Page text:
f. DeLoux kept inaccurate records concerning a GSL refund due to [student name]. [student name]'s student ledger card shows a withdrawal date of April 25, 1989, and a GSL refund in the amount of $1136.20 due. [student name]'s GSL refund check, check number 25629, was written in the amount of $1136.20, and was dated June 1, 1989, but was still on the premises of the DeLoux Schools on September 18-19, 1989. [student name]'s student ledger card gives the impression that the GSL refund was paid on either June 1, 1989, or June 30, 1989, (the posting entry). The testimony of the auditors shows that check 25629 was not written on June 1, 1989, but rather was written during the month of June, 1989, and had not been mailed as of the auditors' September 18-19, 1989, visit to the school The date of the check, therefore, and the ledger card entries were meaningless to show when the check was written, mailed, and/or paid, and thus did not reflect when or if the refund was made.

References: ED EX. 4 at 0119-0124 shows withdrawal date of April 25, 1989, and GSL refund amount, check number 25629, student ledger card with June i and June 30, 1969, entries, ED EX. 35 at 0668-0669,ED EX. 10, T. 4 at 817 lines 12-22 (Kimberly Romanoski) , T. 1 at 105 line 17 -110 line 4 (Dale Fagan) , T. 2 at 252 line 18 -255 line 6 (Stan Karpinski) .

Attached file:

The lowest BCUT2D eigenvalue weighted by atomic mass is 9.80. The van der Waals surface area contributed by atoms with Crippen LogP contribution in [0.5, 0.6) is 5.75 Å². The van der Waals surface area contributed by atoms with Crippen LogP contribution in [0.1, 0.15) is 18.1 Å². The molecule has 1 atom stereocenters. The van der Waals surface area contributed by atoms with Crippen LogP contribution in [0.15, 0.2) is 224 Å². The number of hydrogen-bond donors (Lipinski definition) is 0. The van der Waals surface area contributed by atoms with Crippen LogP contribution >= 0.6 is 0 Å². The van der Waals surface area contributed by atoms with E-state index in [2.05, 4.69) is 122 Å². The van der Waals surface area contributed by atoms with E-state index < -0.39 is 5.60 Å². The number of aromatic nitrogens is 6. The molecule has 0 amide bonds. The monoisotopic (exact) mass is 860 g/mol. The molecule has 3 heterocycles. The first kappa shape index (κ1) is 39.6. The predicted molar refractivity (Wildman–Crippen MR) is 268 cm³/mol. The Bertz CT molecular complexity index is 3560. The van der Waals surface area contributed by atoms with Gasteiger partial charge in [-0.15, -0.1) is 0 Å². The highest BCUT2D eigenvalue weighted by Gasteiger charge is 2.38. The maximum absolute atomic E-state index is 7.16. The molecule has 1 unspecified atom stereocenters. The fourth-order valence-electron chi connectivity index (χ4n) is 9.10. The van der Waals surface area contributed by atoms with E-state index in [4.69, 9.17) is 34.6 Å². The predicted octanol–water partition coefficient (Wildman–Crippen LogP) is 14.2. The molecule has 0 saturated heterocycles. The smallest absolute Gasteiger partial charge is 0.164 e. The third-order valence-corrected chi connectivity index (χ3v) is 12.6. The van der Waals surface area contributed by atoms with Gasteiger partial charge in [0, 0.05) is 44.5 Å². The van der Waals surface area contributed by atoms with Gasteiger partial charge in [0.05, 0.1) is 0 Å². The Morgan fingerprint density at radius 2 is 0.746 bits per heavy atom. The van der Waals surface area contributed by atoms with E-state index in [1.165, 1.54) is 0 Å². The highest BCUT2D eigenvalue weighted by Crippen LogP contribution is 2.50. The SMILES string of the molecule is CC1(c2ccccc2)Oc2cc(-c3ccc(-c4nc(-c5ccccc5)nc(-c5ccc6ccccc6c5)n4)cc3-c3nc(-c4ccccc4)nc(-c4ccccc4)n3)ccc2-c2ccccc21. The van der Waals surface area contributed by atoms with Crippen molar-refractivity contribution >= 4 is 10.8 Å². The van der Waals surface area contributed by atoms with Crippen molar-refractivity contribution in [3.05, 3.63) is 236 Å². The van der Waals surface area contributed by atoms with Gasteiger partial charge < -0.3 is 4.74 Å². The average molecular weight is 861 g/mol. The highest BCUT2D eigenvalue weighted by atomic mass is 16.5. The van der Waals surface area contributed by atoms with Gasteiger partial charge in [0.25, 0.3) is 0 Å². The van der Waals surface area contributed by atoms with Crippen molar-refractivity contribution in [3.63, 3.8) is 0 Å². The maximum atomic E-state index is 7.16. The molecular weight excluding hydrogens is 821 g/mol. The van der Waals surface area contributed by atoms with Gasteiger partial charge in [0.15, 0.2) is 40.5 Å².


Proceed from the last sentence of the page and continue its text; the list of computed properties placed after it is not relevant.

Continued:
g. DeLoux kept inaccurate records concerning a GSL refund due to [student name]. [student name]'s student ledger card shows a withdrawal date of February 10, 1989, and GSL refund in the amount of $461.49. [student name]'s GSL refund check, check number 25641, was written in the amount of $461.49, and was dated June 1, 1989, but was still on the premises of the DeLoux Schools on September 18-19, 1989. [student name]'s student ledger card gives the impression that the GSL refund was paid on either June 1, 1989, or June 30, 1989 (the posting entry). The testimony of the auditors shows that check 25629 was not written on June 1, 1989, but rather was written during the month of June, 1989, and had not been mailed as of the auditors' September 18-19, 1989, visit to the school The date of the check, therefore, and the ledger card entries were meaningless to show when the check was written, mailed, and/or paid, and thus did not reflect when or if the refund was made.

References: ED EX. 4 at 0127-0128, 0131-0132 shows withdrawal date of February 10, 1989, and GSL refund amount, check number 25641, student ledger card with June 1 and June 30, 1989, entries, ED EX. 35 at 0668-0669, ED EX. 10, 817 lines 12-22 (Kimberly Romanoski) , T. 1 at 105 line 17 - 110 line 4 (Dale Fagan) , T. 2 252 line 18 -255 line 6 (Stan Karpinski).

h. As relates to the persons listed below, DeLoux kept inaccurate records concerning Title IV HEA program refunds. Checks for refunds were dated on the dates set forth in the column entitled "Check Date." The check was not received by the lender until the date set forth in the column entitled "Lender Received." The date DeLoux wrote on the check did not reflect the date DeLoux mailed the check, and thus did not reflect when DeLoux paid the student's refund.